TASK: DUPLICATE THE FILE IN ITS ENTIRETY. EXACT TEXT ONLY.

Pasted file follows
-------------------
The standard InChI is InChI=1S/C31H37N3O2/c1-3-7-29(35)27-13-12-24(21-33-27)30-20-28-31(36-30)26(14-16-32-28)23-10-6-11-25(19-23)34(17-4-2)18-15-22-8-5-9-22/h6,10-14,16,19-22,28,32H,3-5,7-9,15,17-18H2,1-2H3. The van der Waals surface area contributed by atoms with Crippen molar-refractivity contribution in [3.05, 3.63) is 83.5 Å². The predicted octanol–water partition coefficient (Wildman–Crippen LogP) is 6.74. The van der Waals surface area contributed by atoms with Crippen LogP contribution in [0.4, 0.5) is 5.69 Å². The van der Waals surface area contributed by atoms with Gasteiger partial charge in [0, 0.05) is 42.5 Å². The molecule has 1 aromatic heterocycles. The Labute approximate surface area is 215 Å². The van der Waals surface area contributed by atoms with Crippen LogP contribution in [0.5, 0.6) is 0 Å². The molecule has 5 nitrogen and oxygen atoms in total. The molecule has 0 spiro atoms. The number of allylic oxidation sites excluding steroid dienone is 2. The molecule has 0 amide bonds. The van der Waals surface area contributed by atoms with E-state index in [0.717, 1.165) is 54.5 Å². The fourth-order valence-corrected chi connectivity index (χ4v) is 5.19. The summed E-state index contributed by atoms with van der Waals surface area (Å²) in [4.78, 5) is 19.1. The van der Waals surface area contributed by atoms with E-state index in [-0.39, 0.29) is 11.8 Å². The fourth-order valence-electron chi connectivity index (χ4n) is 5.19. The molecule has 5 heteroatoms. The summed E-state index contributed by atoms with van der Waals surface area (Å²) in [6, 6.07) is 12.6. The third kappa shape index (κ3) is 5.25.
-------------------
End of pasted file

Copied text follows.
The standard InChI is InChI=1S/C31H37N3O2/c1-3-7-29(35)27-13-12-24(21-33-27)30-20-28-31(36-30)26(14-16-32-28)23-10-6-11-25(19-23)34(17-4-2)18-15-22-8-5-9-22/h6,10-14,16,19-22,28,32H,3-5,7-9,15,17-18H2,1-2H3. The van der Waals surface area contributed by atoms with Crippen molar-refractivity contribution in [3.05, 3.63) is 83.5 Å². The predicted octanol–water partition coefficient (Wildman–Crippen LogP) is 6.74. The van der Waals surface area contributed by atoms with Crippen LogP contribution in [0.4, 0.5) is 5.69 Å². The van der Waals surface area contributed by atoms with Gasteiger partial charge in [0, 0.05) is 42.5 Å². The molecule has 1 aromatic heterocycles. The Labute approximate surface area is 215 Å². The van der Waals surface area contributed by atoms with Crippen LogP contribution in [0.5, 0.6) is 0 Å². The molecule has 5 nitrogen and oxygen atoms in total. The molecule has 0 spiro atoms. The number of allylic oxidation sites excluding steroid dienone is 2. The molecule has 0 amide bonds. The van der Waals surface area contributed by atoms with E-state index in [0.717, 1.165) is 54.5 Å². The fourth-order valence-corrected chi connectivity index (χ4v) is 5.19. The summed E-state index contributed by atoms with van der Waals surface area (Å²) in [4.78, 5) is 19.1. The van der Waals surface area contributed by atoms with E-state index in [-0.39, 0.29) is 11.8 Å². The fourth-order valence-electron chi connectivity index (χ4n) is 5.19. The molecule has 5 heteroatoms. The summed E-state index contributed by atoms with van der Waals surface area (Å²) in [6, 6.07) is 12.6. The third kappa shape index (κ3) is 5.25.